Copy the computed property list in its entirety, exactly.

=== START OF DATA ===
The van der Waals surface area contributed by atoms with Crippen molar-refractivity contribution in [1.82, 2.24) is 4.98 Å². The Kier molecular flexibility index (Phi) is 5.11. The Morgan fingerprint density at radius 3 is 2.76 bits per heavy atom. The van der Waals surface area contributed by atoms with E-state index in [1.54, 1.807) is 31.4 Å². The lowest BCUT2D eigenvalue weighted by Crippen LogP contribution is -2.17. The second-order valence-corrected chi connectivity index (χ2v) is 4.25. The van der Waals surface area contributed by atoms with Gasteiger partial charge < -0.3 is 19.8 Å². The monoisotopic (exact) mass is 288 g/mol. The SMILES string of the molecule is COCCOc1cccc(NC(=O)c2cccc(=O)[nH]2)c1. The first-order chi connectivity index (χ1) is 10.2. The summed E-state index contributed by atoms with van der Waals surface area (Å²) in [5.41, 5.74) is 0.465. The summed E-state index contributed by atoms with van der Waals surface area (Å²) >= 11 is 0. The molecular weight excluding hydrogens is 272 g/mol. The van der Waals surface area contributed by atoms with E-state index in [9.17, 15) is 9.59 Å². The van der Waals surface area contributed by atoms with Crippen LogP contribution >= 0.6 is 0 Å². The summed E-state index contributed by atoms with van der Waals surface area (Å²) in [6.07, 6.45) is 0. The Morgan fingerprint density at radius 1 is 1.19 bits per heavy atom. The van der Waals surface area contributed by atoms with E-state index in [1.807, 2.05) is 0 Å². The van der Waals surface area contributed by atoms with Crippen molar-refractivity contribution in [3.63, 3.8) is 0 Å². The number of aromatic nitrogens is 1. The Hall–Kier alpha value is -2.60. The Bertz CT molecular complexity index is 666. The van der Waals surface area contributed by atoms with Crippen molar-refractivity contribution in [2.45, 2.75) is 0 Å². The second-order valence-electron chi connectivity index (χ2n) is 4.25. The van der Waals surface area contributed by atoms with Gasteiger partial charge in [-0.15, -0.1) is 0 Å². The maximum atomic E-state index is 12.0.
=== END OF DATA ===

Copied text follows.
The van der Waals surface area contributed by atoms with Crippen molar-refractivity contribution in [1.82, 2.24) is 4.98 Å². The Kier molecular flexibility index (Phi) is 5.11. The Morgan fingerprint density at radius 3 is 2.76 bits per heavy atom. The van der Waals surface area contributed by atoms with E-state index in [1.54, 1.807) is 31.4 Å². The lowest BCUT2D eigenvalue weighted by Crippen LogP contribution is -2.17. The second-order valence-corrected chi connectivity index (χ2v) is 4.25. The van der Waals surface area contributed by atoms with Gasteiger partial charge < -0.3 is 19.8 Å². The monoisotopic (exact) mass is 288 g/mol. The SMILES string of the molecule is COCCOc1cccc(NC(=O)c2cccc(=O)[nH]2)c1. The first-order chi connectivity index (χ1) is 10.2. The summed E-state index contributed by atoms with van der Waals surface area (Å²) in [5.41, 5.74) is 0.465. The summed E-state index contributed by atoms with van der Waals surface area (Å²) >= 11 is 0. The molecular weight excluding hydrogens is 272 g/mol. The van der Waals surface area contributed by atoms with E-state index in [9.17, 15) is 9.59 Å². The van der Waals surface area contributed by atoms with Crippen LogP contribution >= 0.6 is 0 Å². The summed E-state index contributed by atoms with van der Waals surface area (Å²) in [6.07, 6.45) is 0. The Morgan fingerprint density at radius 1 is 1.19 bits per heavy atom. The van der Waals surface area contributed by atoms with E-state index in [1.807, 2.05) is 0 Å². The van der Waals surface area contributed by atoms with Crippen molar-refractivity contribution in [3.63, 3.8) is 0 Å². The number of aromatic nitrogens is 1. The Hall–Kier alpha value is -2.60. The Bertz CT molecular complexity index is 666. The van der Waals surface area contributed by atoms with Crippen molar-refractivity contribution in [2.45, 2.75) is 0 Å². The second-order valence-electron chi connectivity index (χ2n) is 4.25. The van der Waals surface area contributed by atoms with Gasteiger partial charge in [-0.15, -0.1) is 0 Å². The maximum atomic E-state index is 12.0.